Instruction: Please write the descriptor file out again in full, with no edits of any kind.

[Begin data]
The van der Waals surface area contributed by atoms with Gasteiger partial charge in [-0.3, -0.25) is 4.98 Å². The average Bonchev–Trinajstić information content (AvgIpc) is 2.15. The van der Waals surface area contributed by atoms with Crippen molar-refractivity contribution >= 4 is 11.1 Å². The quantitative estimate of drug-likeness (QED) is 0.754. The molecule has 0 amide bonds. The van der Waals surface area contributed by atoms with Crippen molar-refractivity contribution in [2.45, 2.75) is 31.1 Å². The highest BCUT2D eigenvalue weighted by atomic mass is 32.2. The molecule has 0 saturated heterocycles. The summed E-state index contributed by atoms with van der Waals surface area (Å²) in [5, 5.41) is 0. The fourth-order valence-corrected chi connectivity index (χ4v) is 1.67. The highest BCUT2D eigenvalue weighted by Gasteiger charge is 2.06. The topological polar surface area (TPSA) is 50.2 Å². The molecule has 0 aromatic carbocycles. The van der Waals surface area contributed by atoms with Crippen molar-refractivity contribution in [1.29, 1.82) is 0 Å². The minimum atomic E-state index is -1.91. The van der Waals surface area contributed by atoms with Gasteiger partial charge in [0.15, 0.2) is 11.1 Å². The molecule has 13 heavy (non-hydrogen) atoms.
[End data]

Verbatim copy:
The van der Waals surface area contributed by atoms with Gasteiger partial charge in [-0.3, -0.25) is 4.98 Å². The average Bonchev–Trinajstić information content (AvgIpc) is 2.15. The van der Waals surface area contributed by atoms with Crippen molar-refractivity contribution >= 4 is 11.1 Å². The quantitative estimate of drug-likeness (QED) is 0.754. The molecule has 0 amide bonds. The van der Waals surface area contributed by atoms with Crippen molar-refractivity contribution in [2.45, 2.75) is 31.1 Å². The highest BCUT2D eigenvalue weighted by atomic mass is 32.2. The molecule has 0 saturated heterocycles. The summed E-state index contributed by atoms with van der Waals surface area (Å²) in [5, 5.41) is 0. The fourth-order valence-corrected chi connectivity index (χ4v) is 1.67. The highest BCUT2D eigenvalue weighted by Gasteiger charge is 2.06. The topological polar surface area (TPSA) is 50.2 Å². The molecule has 0 aromatic carbocycles. The van der Waals surface area contributed by atoms with Crippen molar-refractivity contribution in [1.29, 1.82) is 0 Å². The minimum atomic E-state index is -1.91. The van der Waals surface area contributed by atoms with Gasteiger partial charge in [0.15, 0.2) is 11.1 Å². The molecule has 13 heavy (non-hydrogen) atoms.